David Essex Shepherd's Bush Empire, London

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The Independent Culture
Towards the end of his performance, David Essex surveyed the swaying crowd before him and sang "Girl, you'll be a woman soon". This was an act of kindness. His audience consisted mainly of mature women and there was barely a girl among them, in the strict sense of the word. Nevertheless, the moisture count must have risen sharply when he added, "And soon, you'll need a man". David Essex only had to cast a twinkly smile upon his fans and they swooned and gasped. When he sang as well, it was almost more than they could take.

Oh yes, he'd got them under his spell all right. He didn't really have to do anything else to please them, so he just leaned on the microphone stand and got on with it. His voice remains in pretty good shape - you can always hear the words, and he's clever at picking songs, too - and he knows he can do no wrong if he gives them "The Crying Game", "Here Comes the Night" and "You Really Got Me". OK, so these were covers of other people's hits, but nobody seemed to care. After all, David Essex had plenty of songs of his own. "Rock On" and "Stardust" came over as well-thought-out compositions, the new updated versions sounding much better than they ever used to on Radio 1. "Hold Me Close" and "Silver Dream Machine (Part 1)" reminded people that he knew a good tune or two. By the time David Essex got round to performing "Gonna Make You a Star", he didn't really need to sing anymore. He merely held the mike out above his followers' heads and they sang most of it for him. "Oh, is he more, not too much more than a pretty face?" came the question, and even the wallflowers up at the back of the gallery managed to join in with the response "I don't think so!" Next thing, he was rocking again with the Evita song "Oh What a Circus". This was probably the best part of the entire set, but there was yet more. He wanted to make the most of his four-piece backing band, so he knocked out "I'll Be Missing You" as well as the classic "Everlasting Love". There was also time to make the women go all squidgy by singing "Sea of love" unaccompanied. With dry ice drifting around him, he suggested that they could join in with the breast stroke, but decided on second thoughts that the crawl was better. Nice one. More dry ice, and now it was "A Winter's Tale". David Essex sounded suitably melancholic as he sang "on a world-wide scale we were just another winter's tale", but to tell the truth, for him it's still glorious summer.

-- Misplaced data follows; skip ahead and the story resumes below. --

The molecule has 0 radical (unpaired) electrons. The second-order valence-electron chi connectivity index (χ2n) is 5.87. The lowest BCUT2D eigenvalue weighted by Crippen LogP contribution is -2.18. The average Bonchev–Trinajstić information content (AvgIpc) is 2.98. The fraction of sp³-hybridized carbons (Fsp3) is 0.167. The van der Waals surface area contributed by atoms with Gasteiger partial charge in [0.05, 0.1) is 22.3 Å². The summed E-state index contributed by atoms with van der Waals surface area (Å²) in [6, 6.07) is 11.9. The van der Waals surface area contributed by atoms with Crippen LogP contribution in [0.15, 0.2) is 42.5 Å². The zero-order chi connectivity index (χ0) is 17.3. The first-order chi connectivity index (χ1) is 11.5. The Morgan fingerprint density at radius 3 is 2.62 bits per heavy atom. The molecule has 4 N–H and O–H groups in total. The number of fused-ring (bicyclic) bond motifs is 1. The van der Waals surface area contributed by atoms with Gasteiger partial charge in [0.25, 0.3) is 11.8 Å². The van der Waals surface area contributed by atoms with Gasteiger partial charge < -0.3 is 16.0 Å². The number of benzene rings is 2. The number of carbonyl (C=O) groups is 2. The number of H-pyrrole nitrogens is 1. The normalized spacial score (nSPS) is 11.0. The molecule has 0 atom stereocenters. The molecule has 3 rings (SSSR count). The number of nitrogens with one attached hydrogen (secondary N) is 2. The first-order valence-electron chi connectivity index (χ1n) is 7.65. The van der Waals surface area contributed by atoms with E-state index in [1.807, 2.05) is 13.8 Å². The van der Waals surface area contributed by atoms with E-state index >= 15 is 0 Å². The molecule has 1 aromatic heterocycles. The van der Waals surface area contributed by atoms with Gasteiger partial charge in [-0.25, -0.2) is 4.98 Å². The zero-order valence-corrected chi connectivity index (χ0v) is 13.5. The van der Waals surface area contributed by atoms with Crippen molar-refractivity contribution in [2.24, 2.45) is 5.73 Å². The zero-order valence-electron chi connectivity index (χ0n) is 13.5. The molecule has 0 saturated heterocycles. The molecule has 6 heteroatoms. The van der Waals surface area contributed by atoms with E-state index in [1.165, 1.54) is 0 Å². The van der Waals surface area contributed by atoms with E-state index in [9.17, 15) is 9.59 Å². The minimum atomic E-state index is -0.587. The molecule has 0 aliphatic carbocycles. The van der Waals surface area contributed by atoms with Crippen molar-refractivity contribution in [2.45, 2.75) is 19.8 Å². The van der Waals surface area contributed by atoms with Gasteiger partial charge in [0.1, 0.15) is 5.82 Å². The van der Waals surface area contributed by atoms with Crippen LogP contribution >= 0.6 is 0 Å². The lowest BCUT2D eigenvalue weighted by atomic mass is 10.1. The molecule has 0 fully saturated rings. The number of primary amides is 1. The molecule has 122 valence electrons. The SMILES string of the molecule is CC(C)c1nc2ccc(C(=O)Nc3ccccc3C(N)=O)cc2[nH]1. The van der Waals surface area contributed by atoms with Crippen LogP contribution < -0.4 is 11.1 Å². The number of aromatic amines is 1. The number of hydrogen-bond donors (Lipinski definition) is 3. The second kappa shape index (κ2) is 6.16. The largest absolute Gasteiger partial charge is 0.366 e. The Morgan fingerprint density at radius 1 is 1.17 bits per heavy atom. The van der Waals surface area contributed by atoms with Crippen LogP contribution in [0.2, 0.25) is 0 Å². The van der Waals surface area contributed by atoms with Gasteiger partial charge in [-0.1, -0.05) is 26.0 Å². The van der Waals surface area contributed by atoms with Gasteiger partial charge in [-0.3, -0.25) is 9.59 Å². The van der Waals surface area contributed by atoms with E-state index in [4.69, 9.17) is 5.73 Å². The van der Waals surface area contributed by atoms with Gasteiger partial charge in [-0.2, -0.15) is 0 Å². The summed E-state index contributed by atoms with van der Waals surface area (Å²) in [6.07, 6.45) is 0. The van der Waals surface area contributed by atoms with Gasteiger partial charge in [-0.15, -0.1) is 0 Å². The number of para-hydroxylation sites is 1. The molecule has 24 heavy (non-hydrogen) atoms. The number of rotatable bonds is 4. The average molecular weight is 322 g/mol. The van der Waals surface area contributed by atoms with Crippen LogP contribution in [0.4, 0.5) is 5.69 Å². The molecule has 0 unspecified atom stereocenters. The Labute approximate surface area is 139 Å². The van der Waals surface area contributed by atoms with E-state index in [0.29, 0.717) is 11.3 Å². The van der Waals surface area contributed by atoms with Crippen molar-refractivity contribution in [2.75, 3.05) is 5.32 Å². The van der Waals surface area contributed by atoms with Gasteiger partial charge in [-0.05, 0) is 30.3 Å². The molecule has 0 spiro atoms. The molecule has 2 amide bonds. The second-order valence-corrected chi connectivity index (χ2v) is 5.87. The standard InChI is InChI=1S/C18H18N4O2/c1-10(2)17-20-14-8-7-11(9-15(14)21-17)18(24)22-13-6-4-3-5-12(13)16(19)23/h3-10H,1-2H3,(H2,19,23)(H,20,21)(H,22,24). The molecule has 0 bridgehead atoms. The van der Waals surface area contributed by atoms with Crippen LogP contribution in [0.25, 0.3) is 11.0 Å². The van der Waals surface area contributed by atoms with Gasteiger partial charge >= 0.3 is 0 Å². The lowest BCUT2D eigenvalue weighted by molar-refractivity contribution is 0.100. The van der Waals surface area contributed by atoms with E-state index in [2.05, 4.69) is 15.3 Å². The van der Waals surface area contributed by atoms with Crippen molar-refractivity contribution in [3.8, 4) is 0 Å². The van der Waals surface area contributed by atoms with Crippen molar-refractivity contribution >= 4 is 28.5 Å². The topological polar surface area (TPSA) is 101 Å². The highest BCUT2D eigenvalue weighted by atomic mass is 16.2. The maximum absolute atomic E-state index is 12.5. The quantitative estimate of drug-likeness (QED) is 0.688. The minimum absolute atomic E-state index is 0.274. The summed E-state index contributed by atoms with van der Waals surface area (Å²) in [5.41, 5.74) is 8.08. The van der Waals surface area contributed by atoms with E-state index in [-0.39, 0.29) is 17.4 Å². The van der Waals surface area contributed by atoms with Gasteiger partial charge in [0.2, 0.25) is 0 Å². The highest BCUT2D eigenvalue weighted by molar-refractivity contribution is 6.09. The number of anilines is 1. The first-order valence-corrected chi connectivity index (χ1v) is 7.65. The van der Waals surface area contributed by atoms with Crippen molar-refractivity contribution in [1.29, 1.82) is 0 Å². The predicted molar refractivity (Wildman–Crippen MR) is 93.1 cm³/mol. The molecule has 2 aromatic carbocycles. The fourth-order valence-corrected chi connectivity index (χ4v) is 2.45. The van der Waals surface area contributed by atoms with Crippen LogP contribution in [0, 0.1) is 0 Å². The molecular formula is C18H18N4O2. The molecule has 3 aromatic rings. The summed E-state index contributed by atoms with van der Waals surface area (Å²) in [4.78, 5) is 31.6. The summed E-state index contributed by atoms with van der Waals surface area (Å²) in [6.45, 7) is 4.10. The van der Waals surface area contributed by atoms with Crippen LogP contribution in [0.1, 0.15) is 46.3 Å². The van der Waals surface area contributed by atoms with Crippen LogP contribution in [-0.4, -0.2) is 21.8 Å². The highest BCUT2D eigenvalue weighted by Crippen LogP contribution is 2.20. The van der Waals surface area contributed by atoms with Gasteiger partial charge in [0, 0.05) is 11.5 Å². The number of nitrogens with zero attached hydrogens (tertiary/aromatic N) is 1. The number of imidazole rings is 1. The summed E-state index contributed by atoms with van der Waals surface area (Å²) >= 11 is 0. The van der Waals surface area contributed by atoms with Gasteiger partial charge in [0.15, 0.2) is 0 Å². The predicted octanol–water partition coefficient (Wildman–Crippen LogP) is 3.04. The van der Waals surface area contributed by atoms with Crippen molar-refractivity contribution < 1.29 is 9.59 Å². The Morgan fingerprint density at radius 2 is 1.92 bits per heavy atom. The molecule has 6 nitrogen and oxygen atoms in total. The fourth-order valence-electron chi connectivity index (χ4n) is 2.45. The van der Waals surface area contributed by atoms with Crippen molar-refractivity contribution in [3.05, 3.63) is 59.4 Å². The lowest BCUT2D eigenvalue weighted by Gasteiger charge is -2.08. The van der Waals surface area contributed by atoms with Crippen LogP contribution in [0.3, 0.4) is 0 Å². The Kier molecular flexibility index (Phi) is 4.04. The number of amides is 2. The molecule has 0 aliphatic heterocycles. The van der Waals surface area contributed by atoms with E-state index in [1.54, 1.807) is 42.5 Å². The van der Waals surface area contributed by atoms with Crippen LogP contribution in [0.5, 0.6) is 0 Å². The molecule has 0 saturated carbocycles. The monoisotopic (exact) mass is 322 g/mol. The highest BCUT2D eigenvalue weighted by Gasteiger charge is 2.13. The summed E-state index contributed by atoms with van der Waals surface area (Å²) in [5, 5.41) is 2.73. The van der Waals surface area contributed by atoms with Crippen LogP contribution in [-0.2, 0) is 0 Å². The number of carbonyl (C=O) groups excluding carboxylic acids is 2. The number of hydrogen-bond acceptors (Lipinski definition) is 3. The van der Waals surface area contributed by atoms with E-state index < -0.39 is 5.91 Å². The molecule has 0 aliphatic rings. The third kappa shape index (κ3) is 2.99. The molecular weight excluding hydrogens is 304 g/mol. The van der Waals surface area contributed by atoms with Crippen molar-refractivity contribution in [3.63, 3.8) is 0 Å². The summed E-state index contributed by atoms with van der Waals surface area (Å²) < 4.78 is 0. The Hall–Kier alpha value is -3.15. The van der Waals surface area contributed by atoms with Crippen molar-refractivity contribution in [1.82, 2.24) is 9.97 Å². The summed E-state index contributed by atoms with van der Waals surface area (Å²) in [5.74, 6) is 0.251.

Magnus Mills